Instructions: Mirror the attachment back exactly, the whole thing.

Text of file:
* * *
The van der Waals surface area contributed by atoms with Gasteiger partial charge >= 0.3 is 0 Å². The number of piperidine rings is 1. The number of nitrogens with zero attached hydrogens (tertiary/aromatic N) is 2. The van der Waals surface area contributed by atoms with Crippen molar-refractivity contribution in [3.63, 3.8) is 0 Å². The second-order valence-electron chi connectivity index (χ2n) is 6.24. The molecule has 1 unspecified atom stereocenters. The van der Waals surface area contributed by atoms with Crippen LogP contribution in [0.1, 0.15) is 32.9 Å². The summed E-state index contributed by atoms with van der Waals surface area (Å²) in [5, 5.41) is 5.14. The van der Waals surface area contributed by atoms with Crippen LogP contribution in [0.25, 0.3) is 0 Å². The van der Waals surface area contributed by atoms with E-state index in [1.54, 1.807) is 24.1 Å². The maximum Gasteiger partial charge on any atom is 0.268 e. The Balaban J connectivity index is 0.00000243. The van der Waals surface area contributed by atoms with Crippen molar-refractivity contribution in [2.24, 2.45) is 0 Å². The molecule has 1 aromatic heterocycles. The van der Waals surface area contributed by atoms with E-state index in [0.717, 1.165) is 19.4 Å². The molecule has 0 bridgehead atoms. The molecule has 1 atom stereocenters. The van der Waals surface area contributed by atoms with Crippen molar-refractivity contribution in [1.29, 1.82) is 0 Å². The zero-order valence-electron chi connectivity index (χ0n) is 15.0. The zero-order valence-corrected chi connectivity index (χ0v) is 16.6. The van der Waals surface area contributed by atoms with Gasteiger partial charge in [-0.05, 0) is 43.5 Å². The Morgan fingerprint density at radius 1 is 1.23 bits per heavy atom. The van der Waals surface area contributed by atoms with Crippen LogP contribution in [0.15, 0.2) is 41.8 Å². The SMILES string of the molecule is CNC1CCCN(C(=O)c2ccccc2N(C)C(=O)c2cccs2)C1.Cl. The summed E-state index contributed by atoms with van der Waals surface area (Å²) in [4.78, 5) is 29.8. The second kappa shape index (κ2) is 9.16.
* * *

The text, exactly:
The van der Waals surface area contributed by atoms with Gasteiger partial charge >= 0.3 is 0 Å². The number of piperidine rings is 1. The number of nitrogens with zero attached hydrogens (tertiary/aromatic N) is 2. The van der Waals surface area contributed by atoms with Crippen molar-refractivity contribution in [3.63, 3.8) is 0 Å². The second-order valence-electron chi connectivity index (χ2n) is 6.24. The molecule has 1 unspecified atom stereocenters. The van der Waals surface area contributed by atoms with Crippen LogP contribution in [0.1, 0.15) is 32.9 Å². The summed E-state index contributed by atoms with van der Waals surface area (Å²) in [5, 5.41) is 5.14. The van der Waals surface area contributed by atoms with Crippen LogP contribution in [0.25, 0.3) is 0 Å². The van der Waals surface area contributed by atoms with E-state index in [1.54, 1.807) is 24.1 Å². The maximum Gasteiger partial charge on any atom is 0.268 e. The Balaban J connectivity index is 0.00000243. The van der Waals surface area contributed by atoms with Crippen molar-refractivity contribution in [2.24, 2.45) is 0 Å². The molecule has 1 aromatic heterocycles. The van der Waals surface area contributed by atoms with E-state index in [0.717, 1.165) is 19.4 Å². The molecule has 0 bridgehead atoms. The molecule has 1 atom stereocenters. The van der Waals surface area contributed by atoms with Crippen molar-refractivity contribution in [1.29, 1.82) is 0 Å². The zero-order valence-electron chi connectivity index (χ0n) is 15.0. The zero-order valence-corrected chi connectivity index (χ0v) is 16.6. The van der Waals surface area contributed by atoms with Gasteiger partial charge in [-0.05, 0) is 43.5 Å². The Morgan fingerprint density at radius 1 is 1.23 bits per heavy atom. The van der Waals surface area contributed by atoms with Crippen LogP contribution in [0.15, 0.2) is 41.8 Å². The SMILES string of the molecule is CNC1CCCN(C(=O)c2ccccc2N(C)C(=O)c2cccs2)C1.Cl. The summed E-state index contributed by atoms with van der Waals surface area (Å²) in [4.78, 5) is 29.8. The second kappa shape index (κ2) is 9.16.